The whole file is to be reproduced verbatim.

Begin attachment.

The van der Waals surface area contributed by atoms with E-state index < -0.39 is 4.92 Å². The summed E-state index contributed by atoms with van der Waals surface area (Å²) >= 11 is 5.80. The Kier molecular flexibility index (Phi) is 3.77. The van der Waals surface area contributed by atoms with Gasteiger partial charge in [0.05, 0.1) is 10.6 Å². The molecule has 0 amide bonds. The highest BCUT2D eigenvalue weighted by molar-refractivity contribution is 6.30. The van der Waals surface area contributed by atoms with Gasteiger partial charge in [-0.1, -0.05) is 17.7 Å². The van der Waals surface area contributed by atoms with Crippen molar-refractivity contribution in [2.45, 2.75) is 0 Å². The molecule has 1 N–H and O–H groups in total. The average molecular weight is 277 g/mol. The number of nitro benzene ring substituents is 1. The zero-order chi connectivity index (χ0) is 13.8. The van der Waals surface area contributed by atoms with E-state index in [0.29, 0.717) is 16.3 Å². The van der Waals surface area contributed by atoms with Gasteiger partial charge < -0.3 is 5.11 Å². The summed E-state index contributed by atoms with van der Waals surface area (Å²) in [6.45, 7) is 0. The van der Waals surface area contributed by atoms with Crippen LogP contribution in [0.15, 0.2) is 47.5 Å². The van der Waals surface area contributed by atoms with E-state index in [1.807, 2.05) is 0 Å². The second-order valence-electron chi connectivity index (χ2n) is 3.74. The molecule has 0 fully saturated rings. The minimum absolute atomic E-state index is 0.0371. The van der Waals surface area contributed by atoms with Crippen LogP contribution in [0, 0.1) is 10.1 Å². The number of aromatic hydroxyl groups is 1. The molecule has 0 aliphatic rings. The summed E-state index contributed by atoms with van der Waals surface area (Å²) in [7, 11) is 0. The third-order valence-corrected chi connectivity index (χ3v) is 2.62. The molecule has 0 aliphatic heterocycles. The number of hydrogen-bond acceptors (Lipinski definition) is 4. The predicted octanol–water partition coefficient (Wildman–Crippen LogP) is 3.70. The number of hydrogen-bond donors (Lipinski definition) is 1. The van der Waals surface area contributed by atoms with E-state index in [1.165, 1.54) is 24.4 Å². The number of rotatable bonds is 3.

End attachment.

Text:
The van der Waals surface area contributed by atoms with E-state index < -0.39 is 4.92 Å². The summed E-state index contributed by atoms with van der Waals surface area (Å²) >= 11 is 5.80. The Kier molecular flexibility index (Phi) is 3.77. The van der Waals surface area contributed by atoms with Gasteiger partial charge in [0.05, 0.1) is 10.6 Å². The molecule has 0 amide bonds. The highest BCUT2D eigenvalue weighted by molar-refractivity contribution is 6.30. The van der Waals surface area contributed by atoms with Gasteiger partial charge in [-0.1, -0.05) is 17.7 Å². The van der Waals surface area contributed by atoms with Crippen molar-refractivity contribution in [2.45, 2.75) is 0 Å². The molecule has 1 N–H and O–H groups in total. The average molecular weight is 277 g/mol. The number of nitro benzene ring substituents is 1. The zero-order chi connectivity index (χ0) is 13.8. The van der Waals surface area contributed by atoms with E-state index in [0.29, 0.717) is 16.3 Å². The van der Waals surface area contributed by atoms with Gasteiger partial charge < -0.3 is 5.11 Å². The summed E-state index contributed by atoms with van der Waals surface area (Å²) in [6.45, 7) is 0. The van der Waals surface area contributed by atoms with Crippen LogP contribution in [0.15, 0.2) is 47.5 Å². The van der Waals surface area contributed by atoms with E-state index in [1.807, 2.05) is 0 Å². The second-order valence-electron chi connectivity index (χ2n) is 3.74. The molecule has 0 fully saturated rings. The minimum absolute atomic E-state index is 0.0371. The van der Waals surface area contributed by atoms with Crippen LogP contribution in [0, 0.1) is 10.1 Å². The number of aromatic hydroxyl groups is 1. The molecule has 0 aliphatic rings. The summed E-state index contributed by atoms with van der Waals surface area (Å²) in [7, 11) is 0. The third-order valence-corrected chi connectivity index (χ3v) is 2.62. The molecule has 0 aliphatic heterocycles. The number of hydrogen-bond acceptors (Lipinski definition) is 4. The predicted octanol–water partition coefficient (Wildman–Crippen LogP) is 3.70. The number of hydrogen-bond donors (Lipinski definition) is 1. The van der Waals surface area contributed by atoms with E-state index in [1.165, 1.54) is 24.4 Å². The number of rotatable bonds is 3.